# Re: [isabelle] Gcd and algebraic structures

```On 02/09/14 13:07, Jose Divasón wrote:
> By the way, in your formalization I have seen you fix the euclidean
> size in the euclidean_semiring class. However, a Euclidean domain will
> admit many different euclidean size functions (in
> http://en.wikipedia.org/wiki/Euclidean_domainit is suggested that a
> particular Euclidean function fis notpart of the structure of a
> Euclidean domain).
I am aware of that, but I saw no reason why a single sufficiently nice
(i.e. fulfilling the “b ≠ 0 ⟹ f (a mod b) < f a” and "b ≠ 0 ⟹ f a ≤ f
(a*b)” conditions) should not suffice. I cannot think of a circumstance
in which you might require several different euclidean size functions.

> Would it be possible to define that class this way? Could there be any
> potential drawbacks?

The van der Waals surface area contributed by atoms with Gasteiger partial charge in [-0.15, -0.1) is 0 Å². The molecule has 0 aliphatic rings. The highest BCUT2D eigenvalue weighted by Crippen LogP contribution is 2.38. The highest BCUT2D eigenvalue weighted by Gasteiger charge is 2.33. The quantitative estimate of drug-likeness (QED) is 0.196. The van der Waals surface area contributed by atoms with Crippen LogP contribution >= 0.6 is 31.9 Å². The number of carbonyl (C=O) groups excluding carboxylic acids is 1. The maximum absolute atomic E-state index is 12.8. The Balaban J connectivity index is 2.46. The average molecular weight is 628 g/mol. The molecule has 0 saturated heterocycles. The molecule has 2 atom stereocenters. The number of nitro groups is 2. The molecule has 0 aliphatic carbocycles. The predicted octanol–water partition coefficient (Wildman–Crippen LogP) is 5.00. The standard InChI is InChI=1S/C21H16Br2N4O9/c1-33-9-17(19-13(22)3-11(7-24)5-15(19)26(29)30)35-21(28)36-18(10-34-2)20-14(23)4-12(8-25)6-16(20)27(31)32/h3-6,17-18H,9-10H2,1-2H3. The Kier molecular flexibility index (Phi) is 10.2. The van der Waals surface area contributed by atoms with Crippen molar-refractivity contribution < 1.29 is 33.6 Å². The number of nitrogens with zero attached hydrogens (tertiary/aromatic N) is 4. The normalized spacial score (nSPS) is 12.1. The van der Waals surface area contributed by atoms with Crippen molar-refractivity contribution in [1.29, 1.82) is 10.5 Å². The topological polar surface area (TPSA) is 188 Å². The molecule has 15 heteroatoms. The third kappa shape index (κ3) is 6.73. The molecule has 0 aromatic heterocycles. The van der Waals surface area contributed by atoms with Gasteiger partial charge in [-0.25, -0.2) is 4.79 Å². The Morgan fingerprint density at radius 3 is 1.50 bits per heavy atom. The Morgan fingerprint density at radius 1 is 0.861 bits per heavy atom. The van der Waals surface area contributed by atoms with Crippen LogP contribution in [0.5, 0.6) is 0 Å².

>
> class euclidean_semiring = … +
>
> assumes exists_euclidean_size: "∃f::'a => nat. ∀a b. b≠0 ⟶ (∃q r. a =
> b*q + r ∧ (r=0 ∨ f r < f b))"
>
You can do that and then define euclidean_size with Hilbert choice and
get all the properties you need with exists_euclidean_size. I see no
drawbacks, but, as stated before, I also don't see any real advantages
that would justify it – apart from the fact that you can drop the
monotonicity assumption, because if any euclidean size function exists,
then a monotonic one exists. (which you'd have to prove, of course)

> But if one uses this way of defining the euclidean_semiring class,
> then it would not be possible to get direct executability (because the
> euclidean_size would not be instantiated). Anyway, with your
> definition it would be possible to work with different euclidean sizes
> of the same structure if the instantiations are done in independent
> files. I don’t know which option is more suitable.
>
I do not think that this is an issue. If I recall correctly, I never use
euclidean_size in any code equations – it is only required for the
termination proof of the Euclidean algorithm, and termination measures
do not have to be executable.

Cheers,
Manuel

```

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